1) First, tell us about yourself – where you live, your family, and those sorts of details.
I live near Houston, Texas, with my husband and four furry companions (three cats and one dog). Each of us has our own quirks, so it’s rare we have a dull day! I love living in Houston with one notable exception—the weather. If the climate were more like, say, the Pacific Northwest, it would be perfect. So I enjoy the urban suburbanness of my little town and end up staying inside far more frequently than I’d like. In a way that’s a good thing because it’s one more thing to keep me at my computer and writing, right?
I graduated from college with a degree in technical communication and, thus armed, began my career as a technical writer documenting software and corporate processes. Over the years, I’ve changed my focus onto marketing communications instead of technical communications. All that means is by day I write for my company, by night I write for me.
2) How long have you been writing?
I’ve been writing in some form or another my entire adult life. I decided a couple of years ago that I genuinely wanted to become an author. My first book, A Crazy Homecoming, took about eight months from start to finish, though the idea had been flitting around in my head for a few years.
3) Do you have a favorite place to write?
I’m an opportunistic writer, so I write whenever and wherever the mood strikes. Most of A Crazy Homecoming was actually written while I was on the road, visiting my friends and family in New Mexico. I’d guess that at least half of the book was written while my husband drove and I typed away on my iPad in the passenger seat.
This reminds of one of my favorite memories of that trip. See, in our house we have a steadfast rule: he who drives picks the playlist. That usually works out in my favor since I’m most often the one who drives. But hubby knew I was in the zone and wanted to keep writing so he drove most of the trip. I was very thankful until the reality of his playlist choices began to sink in. Few people know this, but the first sex scene I ever wrote was while driving through eastern New Mexico listening to The Jerky Boys. I’d like to think I tuned them out rather well!
4) Why did you decide to write A Crazy Homecoming?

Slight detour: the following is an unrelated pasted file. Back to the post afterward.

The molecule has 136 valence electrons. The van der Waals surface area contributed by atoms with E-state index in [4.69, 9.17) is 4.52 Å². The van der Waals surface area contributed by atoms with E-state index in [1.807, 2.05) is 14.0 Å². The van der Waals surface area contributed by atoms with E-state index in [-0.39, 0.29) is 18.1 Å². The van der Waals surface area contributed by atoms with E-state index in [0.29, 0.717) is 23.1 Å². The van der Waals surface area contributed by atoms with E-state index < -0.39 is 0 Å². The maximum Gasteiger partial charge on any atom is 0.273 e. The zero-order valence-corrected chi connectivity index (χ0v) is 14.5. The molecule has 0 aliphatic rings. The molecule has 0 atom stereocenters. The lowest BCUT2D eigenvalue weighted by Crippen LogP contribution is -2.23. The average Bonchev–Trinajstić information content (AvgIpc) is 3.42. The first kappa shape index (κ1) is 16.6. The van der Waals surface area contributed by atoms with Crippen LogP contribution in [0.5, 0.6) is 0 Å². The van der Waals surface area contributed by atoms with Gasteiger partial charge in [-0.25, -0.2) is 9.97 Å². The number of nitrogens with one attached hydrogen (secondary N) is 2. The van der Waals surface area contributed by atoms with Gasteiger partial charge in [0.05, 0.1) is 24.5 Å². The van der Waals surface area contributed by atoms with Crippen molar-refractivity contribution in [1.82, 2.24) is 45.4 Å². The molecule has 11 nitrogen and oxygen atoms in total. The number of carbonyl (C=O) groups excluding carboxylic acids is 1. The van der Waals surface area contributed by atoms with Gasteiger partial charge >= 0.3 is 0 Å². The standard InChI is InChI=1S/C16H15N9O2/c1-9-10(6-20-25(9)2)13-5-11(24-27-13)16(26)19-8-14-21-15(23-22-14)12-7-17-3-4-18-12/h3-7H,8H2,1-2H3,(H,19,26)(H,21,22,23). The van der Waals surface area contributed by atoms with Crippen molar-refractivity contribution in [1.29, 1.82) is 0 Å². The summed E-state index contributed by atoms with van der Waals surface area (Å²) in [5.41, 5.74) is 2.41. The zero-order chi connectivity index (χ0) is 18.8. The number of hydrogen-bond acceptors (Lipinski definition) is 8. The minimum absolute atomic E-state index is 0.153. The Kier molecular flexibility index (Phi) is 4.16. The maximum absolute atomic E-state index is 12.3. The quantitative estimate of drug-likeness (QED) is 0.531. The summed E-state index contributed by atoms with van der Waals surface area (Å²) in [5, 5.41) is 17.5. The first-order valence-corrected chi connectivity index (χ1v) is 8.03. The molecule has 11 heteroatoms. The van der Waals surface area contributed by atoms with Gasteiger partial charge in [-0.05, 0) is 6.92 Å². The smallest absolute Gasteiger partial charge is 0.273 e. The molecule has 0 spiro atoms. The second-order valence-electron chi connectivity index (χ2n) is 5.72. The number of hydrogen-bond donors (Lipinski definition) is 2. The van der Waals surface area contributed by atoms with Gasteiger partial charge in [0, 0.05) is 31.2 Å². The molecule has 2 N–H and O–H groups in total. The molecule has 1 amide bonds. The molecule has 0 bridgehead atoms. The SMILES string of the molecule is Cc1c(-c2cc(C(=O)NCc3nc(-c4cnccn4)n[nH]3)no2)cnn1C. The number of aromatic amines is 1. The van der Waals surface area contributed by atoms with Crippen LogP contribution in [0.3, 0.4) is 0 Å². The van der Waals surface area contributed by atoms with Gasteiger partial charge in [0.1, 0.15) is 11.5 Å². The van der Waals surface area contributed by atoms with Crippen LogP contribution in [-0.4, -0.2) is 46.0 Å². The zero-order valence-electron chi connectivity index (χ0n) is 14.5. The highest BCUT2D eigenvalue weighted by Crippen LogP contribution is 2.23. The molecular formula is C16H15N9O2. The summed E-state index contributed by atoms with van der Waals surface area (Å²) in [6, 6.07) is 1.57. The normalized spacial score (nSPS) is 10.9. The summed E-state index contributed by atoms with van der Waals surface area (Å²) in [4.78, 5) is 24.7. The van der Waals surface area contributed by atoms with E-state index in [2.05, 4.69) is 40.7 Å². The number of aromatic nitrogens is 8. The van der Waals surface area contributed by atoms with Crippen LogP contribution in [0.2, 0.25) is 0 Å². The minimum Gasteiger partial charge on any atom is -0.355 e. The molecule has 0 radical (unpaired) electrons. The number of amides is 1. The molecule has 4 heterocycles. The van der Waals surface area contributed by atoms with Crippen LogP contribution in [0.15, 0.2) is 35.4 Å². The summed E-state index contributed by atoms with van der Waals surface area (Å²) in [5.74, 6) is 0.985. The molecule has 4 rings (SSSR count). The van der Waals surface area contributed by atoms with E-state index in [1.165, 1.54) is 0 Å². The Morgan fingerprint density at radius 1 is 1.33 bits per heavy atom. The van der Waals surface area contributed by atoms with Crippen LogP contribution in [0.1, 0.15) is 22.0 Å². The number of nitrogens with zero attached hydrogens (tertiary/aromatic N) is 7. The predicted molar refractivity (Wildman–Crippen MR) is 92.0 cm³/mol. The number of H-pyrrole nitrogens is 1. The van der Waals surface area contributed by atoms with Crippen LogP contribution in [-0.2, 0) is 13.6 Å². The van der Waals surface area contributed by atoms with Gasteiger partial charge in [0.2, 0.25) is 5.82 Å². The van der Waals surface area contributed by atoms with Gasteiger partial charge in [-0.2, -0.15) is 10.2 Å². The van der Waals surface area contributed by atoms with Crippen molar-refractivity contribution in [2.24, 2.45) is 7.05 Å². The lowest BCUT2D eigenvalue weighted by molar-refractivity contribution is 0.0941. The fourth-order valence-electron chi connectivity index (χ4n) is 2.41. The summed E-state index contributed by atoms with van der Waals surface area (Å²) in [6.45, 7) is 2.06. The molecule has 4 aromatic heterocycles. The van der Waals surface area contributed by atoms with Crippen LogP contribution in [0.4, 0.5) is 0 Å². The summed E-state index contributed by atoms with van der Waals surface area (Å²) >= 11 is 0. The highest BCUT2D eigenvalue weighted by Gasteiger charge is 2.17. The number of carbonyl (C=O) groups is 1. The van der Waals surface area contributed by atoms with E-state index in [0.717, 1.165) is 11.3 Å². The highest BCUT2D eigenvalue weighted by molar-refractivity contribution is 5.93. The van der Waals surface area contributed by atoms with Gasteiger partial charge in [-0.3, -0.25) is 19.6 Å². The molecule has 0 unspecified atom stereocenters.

The idea was growing in my mind for quite some time, inspired by my efforts to document my own family history. As I gathered vital records and photos, I realized I only had a partial picture of my family history. There was so much more I wanted to know about the ancestors I found! That whole experience really got me thinking about roots, both in family and in a place. The family ranch, Crazy, was thus born.
As for the timing of the book, I think it was losing my dad to aggressive cancer in 2012 that spurred me on to finally do what I’d been dreaming about. He was a proud Texan—in many ways, he was Texas to me. I try to include as much genuine Texan experience in my stories as possible, and in a way that’s my love letter to the state and an homage to my dad.
5) Who is your favorite character in your book and why?
Definitely Nana. She’s the grandmother I think everyone would want. She’s strong willed, independent, compassionate, loyal, and funny. She may be old but she hasn’t failed to evolve with the times. She’s definitely the kind of woman I want to be when I grow up.
6) How about your least favorite character? What makes them less appealing to you?
By design that would be Sissy, the heroine’s cousin. She’s a catty, self-absorbed woman who projects her own deep-seated unhappiness and insecurity on everyone around her. She represents all of the uncertainty and angst that Daphne is trying to overcome. And as you might expect, dealing with that force is more successful some days than others.
7) Do you proofread/edit your own books or do you get someone to do that for you?
My mom, sister, and a writer friend are the lucky recipients of the hot mess that comes straight off my keyboard. I call them my alpha readers—they give me a thumbs up or down on how the story and characters are progressing. Then I clean up my drafts as much as possible to send my beta readers, who vary according to their availability. They help me catch typos and mistakes, but I really rely on them to help catch inconsistencies and continuity problems. But even with all that, I want a professional editor to go through my books. As the author I get blinders and don’t catch everything that needs to be fixed. And as a reader, I’m sensitive enough to those errors that I don’t want my readers confronted with them.
8) What do you like to do when you’re not writing?
I try to read as much as possible. When I’m not in the mood for that I’m doing some sort of crafts—card making, scrapbooking, crocheting, knitting, or jewelry making, to name the crafts I spend the most time on. Beyond that, I am forever adding to my genealogy research.
9) Do you read much and if so who are your favorite authors?
I love to read and my tastes are pretty eclectic. As you might guess, I tend toward the romance genre! But I spent much of my teenage and early adult years ensconced in science fiction and fantasy. I also discovered a few years ago that the YA market had some wonderful, fresh voices. My favorite authors change with my mood, but a few of my perennial favorite romance authors are Nora Roberts, Karen Marie Moning, and Gena Showalter. I’m also discovering great indie authors through my own self-publishing experience—Minx Malone, Amanda Brice, Marie Hall, and Zoe York, just to name a few. If I need an escape from the romance world, one of my favorite go-to’s is Anne McCaffrey. I’m a sucker for her Dragonriders of Pern series.
10) What question do you wish that someone would ask about your book, but nobody has? Write it out here, then answer it.
This is such a hard one! Here goes:
Why did you decide to self-publish?
I honestly don’t know of a single writer who hasn’t dreamed of being discovered by a huge publisher and becoming their leading star. I know I did. Then I read about, and even witnessed with people I know, the ups and downs of trying to catch a publishing house’s attention. The publishing industry has been turned on its head over the last decade and becoming an agented writer, much less published by a major publisher, is more competitive than ever.